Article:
The birth of a new parish in rural Haiti: A story by Erik Oland, SJ

March 16, 2020 — On my recent trip to Haiti I visited the southern peninsula for the first time. This is the region of the country that was devastated by Hurricane Matthew in 2016. Part of our itinerary was to visit the village of Carrefour Charles, located in the Massif de la Hotte part way between the northern and southern coasts. The village is typical of a mountain crossroads settlement; a gathering point for villagers and local farmers, and a rest-stop for travellers. The local community has been desirous of having its own parish for several years and most recently the local bishop, Jesuit Gontran Décoste, asked the Society to discern the possibility of providing a priest for the potential new parish. In the Haitian context a new parish church means also an elementary school and a local health centre.    

As we drove into the village, after our twisting and turning mountain drive from Les Cayes, I sensed immediately that our arrival had been anticipated by everyone we passed. Our entry into the village was announced by the sounding of the village bell and as we approached the meeting point – the makeshift chapel that has been the locus of prayers and liturgies of the word for the past number of years – the villagers began to gather behind our vehicle in increasing numbers. By the time we reached the chapel, there were a hundred or so people of all ages moving into the cramped space awaiting the prayer and conversation that was about to take place. I later learned that they had been told that a very important Jesuit had come all the way from Canada to indicate the openness of the Society to undertake such a project. 

The ensuing prayer and conversation were full of spirit and hope. Local leaders expressed their wish to move forward with the project and we, the Jesuits, expressed our gratitude for the welcome and the obvious ground-swell of energy surrounding the possibility of our commitment. During the entire experience I was conscious of Jesus’s advice to the disciples upon sending them out to villages and byways:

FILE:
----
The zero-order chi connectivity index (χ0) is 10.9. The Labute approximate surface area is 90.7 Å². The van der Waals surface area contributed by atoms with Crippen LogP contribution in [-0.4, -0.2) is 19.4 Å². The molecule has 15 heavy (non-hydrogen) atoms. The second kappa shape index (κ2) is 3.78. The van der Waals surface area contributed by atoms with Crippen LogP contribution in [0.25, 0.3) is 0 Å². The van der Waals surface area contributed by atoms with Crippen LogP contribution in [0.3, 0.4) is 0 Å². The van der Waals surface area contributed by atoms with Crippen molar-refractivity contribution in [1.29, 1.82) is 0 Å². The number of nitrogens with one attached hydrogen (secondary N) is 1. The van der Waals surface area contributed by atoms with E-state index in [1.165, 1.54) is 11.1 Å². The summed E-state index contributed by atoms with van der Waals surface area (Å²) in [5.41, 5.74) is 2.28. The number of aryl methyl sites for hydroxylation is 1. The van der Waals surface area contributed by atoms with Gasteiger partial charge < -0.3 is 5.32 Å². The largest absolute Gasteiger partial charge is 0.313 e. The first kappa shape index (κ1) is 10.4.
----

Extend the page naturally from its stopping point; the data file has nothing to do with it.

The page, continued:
Whatever town or village you enter, search there for some worthy person and stay at their house until you leave. As you enter the home, give it your greeting. If the home is deserving, let your peace rest on it; if it is not, let your peace return to you. (Mt 10, 11-13)

We could not have been welcomed more heartily and sincerely. Indeed, Carrefour Charles is very fertile ground and it is opportune to heed the Gospel imperative of responding to the welcome of the villagers and to join them in the creation of their new parish dedicated to Saint Theresa of the Child Jesus.





Recent News

March 23, 2020 —But how should those of us in North America understand Querida Amazonia? In what ways do the fruits of this synod concern us?

While a large proportion of the Canadian population is in self isolation due to Coronavirus Covid-19, technology is vital to sustaining our need for human contact. So, in a today's context, how can technology help us to maintain personal connections and build community?

We would like to offer this simple method for praying together online with the Word of God. Though many dioceses have cancelled the Sunday Eucharist to help civil authorities slow the transmission of the coronavirus, the Church is first and foremost the people of God gathered together as the Body of Christ.

March 9, 2020 — Wikwemikong was selected to pilot activities that would contribute to a reduction in greenhouse gas emissions (GHG), a project supporting conversion of fossil fueled appliances to appliances heating with wood pellets.

February 26, 2020 — Come and share a moment of discussion and reflection with Peter Bisson, SJ, who will speak about his experience on Thursday 19 March during a Discover Soirée at the Villa Saint-Martin. A time for personal reflection will follow.

February 20, 2020 — The Jesuits of Canada have urged the Government of Canada to work "assiduously toward a peaceful resolution of the conflict now underway in the traditional territory of the Wet’suwet’en People".

February 17, 2020 — The current conflict between the Wet’suwet’en First Nations and Coastal GasLink has to do with a natural gas pipeline that Coastal Gaslink wants to build, some of which would pass through traditional Wet’suwet’en territory in the northwestern central interior of British Columbia.

view all news

Search news

Publications

CJI Mission News

Canadian Jesuits

Campion's Brag



Manresa Jesuit Renewal Centre
Since 1946, Manresa has welcomed retreatants to grow closer to God on 21 beautiful acres in ...